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Transportation Is The Top Priority In Local Elections. Taxes And Housing Are Also Important Factors. Nanos Research

Transportation Is The Top Priority In Local Elections. Taxes And Housing Are Also Important Factors. Nanos Research

 Ottawa's public transportation system is the most frequently cited issue by voters in the capital's local election campaigns, according to a new poll.

A poll conducted by Nanos Research for his CTV News Ottawa asked respondents, "What are the most important issues in the city council elections in Ottawa?" and required open-ended responses. .

LRT and public transport are the most frequently mentioned topics in election campaigns, cited by 21.4% of those surveyed. Taxes or property taxes are in second place at 15.4%, and affordable housing at 15.0%, which is roughly flat.

Climate change and the environment came in fourth at 5.6%, followed by roads and infrastructure, which was cited as the most important issue by his 4.9% of respondents. 2.6% of respondents said they don't know what the most important issues are, and 2% said they don't have the most important issues or don't follow campaigns.

Transit was consistently high among various respondents, found overall in both men (21.7%) and women (20.1%), and across all age categories (23%, 18-34%, 21.7%, 35-54; 20%). Commonly mentioned issues %, 55+). Transportation was also the most frequently cited issue among residents of eastern Ottawa (25.6%) and rural areas (20.7%).

West Ottawa residents cite property taxes (20.2%) as more of a concern than transportation (18.2%). Downtown residents cited affordable housing (25%) as their top concern, followed by transportation (20.8%). The transportation promise was a central and early element of the Ottawa mayor's campaign. The Council's final term was marked by a series of initiations and subsequent failures of the Confederation Line LRT, but this term also included an early and controversial vote to approve Phase 2.

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Since then, the transit system has suffered a severe revenue shortfall caused by a sharp drop in passenger numbers, largely due to his COVID-19 pandemic. Passenger numbers for OC Transpo and Para Transpo have not returned to 2019 levels, and transport services are expected to drop to $85 million this year unless top-level governments provide additional funding, as was the case in 2020 and 2021. We are forecasting a deficit of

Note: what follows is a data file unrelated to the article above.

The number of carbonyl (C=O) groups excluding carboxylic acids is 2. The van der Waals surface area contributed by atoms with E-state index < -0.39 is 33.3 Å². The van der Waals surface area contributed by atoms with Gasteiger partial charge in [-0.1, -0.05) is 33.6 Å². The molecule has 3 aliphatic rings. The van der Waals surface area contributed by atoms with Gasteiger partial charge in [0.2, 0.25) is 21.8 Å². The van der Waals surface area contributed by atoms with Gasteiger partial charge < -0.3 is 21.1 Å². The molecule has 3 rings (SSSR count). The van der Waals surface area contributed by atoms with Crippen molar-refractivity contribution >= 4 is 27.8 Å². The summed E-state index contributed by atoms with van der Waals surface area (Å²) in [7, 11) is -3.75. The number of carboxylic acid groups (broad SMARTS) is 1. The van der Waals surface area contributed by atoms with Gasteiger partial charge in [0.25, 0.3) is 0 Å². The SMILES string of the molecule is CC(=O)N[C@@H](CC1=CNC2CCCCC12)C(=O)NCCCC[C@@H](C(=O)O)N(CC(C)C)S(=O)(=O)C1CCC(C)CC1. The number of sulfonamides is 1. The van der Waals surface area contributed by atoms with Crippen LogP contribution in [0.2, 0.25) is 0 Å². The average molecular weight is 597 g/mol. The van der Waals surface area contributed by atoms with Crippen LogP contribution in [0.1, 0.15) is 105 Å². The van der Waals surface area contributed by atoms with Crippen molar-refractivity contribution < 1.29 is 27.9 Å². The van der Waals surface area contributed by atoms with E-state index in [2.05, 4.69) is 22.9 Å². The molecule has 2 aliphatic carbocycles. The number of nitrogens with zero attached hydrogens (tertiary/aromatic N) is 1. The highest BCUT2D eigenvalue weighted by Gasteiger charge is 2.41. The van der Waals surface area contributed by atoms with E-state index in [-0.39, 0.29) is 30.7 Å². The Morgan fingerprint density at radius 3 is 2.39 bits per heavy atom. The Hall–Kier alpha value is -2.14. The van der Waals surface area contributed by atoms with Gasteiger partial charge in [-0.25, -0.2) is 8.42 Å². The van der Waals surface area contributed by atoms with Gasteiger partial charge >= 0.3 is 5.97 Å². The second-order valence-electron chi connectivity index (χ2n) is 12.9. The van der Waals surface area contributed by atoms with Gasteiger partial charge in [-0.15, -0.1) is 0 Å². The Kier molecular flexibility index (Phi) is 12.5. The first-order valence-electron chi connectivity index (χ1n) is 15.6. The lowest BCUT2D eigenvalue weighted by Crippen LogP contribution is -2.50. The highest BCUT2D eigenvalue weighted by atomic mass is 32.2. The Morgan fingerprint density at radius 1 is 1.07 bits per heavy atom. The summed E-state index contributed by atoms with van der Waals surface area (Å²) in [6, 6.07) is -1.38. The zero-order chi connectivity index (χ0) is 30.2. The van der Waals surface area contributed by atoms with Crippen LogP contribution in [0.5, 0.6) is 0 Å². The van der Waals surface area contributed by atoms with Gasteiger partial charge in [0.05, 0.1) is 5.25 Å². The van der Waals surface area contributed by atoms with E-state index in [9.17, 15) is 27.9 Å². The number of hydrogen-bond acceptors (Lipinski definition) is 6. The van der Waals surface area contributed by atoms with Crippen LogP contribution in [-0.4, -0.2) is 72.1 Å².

Nanos conducted a representative online nonprobabilistic survey of her 479 Ottawa residents aged 18 and over on September 11. October 23rd and 3rd. Error bars are not available for this type of survey.


OC Transpo fares emerged early as an election issue when a report was published in July suggesting that providing transit service that is free at the fare box would lead to a significant increase to property taxes.

Estimating that eliminating fares would cost approximately $209 million, based on pre-pandemic transit use, city staff said such a move would increase the transit tax for the average property owner by an additional $482 in the first year.

An adult transit rider using a monthly pass is paying $1,506 at current fare for an entire year of service.

Candidate Mark Sutcliffe came out early opposing any plan to broadly eliminate transit fares by increasing tax levies, arguing that improving service would be the key to restoring ridership. His transit plan includes a one-year fare freeze for all transit riders—expanding a previously announced plan to freeze low-income and seniors' passes—and to provide more transparent and current data on system performance. count. Current frontrunner Catherine McKenney freezes fares and increases transportation services by 20 percent, making fares free for all drivers under 17, according to her Nanos Research poll for CTV News Ottawa We are committed to McKenney also promises a complete overhaul of her OC Transpo within her first 100 days of her new semester.